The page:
Opening with a scene straight out of an urban legend we see a woman asleep in the dead of night suddenly awoken by her mobile phone. It is the police calling to say that an escape convict is in her home and they have the place surrounded. He may have her daughter, he might be outside her door but whatever she does she must not hang up.
Not really because this is all just a dumb prank pulled by teen terror’s Sam (Gregg Sulkin) and his best buddy Brady (Garrett Clayton) along with their cohorts who constantly call up unsuspecting victims with a variety of vindictive pranks videoing them for their perverse puerile pleasure and their insanely popular YouTube channel.
Although he may be having a great laugh at the misfortune of others Sam is in somewhat of a sulk seeing that his smoking hot girlfriend Peyton (Humans and American Horror Stories Bella Dayne) has recently gone cold on their relationship. Home alone with his parents away he plans a night of self pity and studying but Brady arrives with other ideas offering up a movie and more pranks calls to make the pain go away.
The night of telephonic japes takes a turn on the teens when one unknown man answers them back challenging them in a menacing way the friends are far from used to. When they hang up on him he calls back and not only does he know their names but where they live and much much more. The tables are suddenly turned and a game commences that will take the boys far beyond any call they ever imagined.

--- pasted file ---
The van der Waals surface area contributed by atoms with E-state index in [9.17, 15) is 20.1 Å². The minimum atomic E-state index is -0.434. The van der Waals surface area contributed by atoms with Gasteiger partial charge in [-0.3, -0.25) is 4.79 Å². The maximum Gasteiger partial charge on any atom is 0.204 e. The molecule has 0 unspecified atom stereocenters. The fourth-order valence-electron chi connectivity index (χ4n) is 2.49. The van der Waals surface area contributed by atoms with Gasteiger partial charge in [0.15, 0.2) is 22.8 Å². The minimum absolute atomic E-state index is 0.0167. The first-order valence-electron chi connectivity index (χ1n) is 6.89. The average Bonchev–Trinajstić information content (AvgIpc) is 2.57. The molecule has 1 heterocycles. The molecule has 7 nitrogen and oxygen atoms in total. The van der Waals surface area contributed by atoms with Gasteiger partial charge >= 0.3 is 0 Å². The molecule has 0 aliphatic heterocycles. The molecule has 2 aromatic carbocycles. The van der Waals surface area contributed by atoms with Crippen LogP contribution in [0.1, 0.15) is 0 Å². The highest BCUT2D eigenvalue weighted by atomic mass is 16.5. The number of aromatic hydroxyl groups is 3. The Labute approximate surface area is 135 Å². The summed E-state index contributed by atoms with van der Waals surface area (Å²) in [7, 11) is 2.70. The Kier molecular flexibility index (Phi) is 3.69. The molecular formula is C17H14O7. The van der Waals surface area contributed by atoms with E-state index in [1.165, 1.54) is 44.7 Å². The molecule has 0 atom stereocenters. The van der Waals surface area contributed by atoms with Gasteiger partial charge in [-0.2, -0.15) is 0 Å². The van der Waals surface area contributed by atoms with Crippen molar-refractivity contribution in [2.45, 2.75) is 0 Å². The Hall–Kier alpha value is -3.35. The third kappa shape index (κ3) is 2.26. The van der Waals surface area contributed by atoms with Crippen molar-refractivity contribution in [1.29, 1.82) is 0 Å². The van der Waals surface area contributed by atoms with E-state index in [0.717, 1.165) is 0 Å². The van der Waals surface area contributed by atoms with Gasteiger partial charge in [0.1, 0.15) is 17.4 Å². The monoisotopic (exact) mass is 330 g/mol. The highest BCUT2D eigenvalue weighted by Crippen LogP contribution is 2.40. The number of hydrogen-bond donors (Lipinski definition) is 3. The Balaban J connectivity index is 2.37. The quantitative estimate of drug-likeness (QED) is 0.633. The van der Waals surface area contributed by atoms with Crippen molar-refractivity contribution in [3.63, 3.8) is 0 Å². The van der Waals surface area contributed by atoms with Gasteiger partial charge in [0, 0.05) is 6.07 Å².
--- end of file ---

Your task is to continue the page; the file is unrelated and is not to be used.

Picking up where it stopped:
Initially disappointed by the revelation that the superb scary start was simply a stupid set up I was worried that Don’t Hang Up would continue on a path of jump and joke much like the classic slasher April Fools Day however the film was far superior to any of my expectations taking familiar elements from Scream, Saw and several other horrors to craft an excellent suspense filled slasher which more than delivers on every front.
The vengeance filled games master who calls himself Mr Lee, voiced brilliantly by Philip Desmeules but played by Parker Sawyers, is a great villain toying with the two boys and upping the ante at every turn fully paying them back for all the pranks they have ever pulled on other people.
Certain scenes in Don’t Hang Up are no laughing matter with some graphic and disturbing murders displayed to us and the panic ridden pranksters to prove how serious Mr Lee really is and this keeps the tension and terror high as well as the stakes.
Cleverly directed by visual effects masters Damien Macé and Alexis Wajsbrot with some super stylised shots from a scintillating script by Joe Johnson that races along interestingly Don’t Hang Up sets itself up to play on different levels to different audiences.
While younger viewers will be completely captivated in emphasising with the teen leads, all played well by the assembled actors, older folks may actually find themselves siding with the sick and twisted bald headed aggressor (especially if they regularly receive prank calls!) and the revelation of the grey area both sets of characters inhabit makes the movie far more fascinating and enjoyable especially come the killer climax.
I would highly recommend Don’t Hang Up as although its influences are obvious it is one of the best modern horror’s I have seen in some time balancing the right amount of gore, scares and tension alongside everything else with a great plot line that perfectly pays off.
Maybe make sure you turn off your mobile while you watch it however as you don’t want any unexpected calls freaking you out during the petrifying proceedings.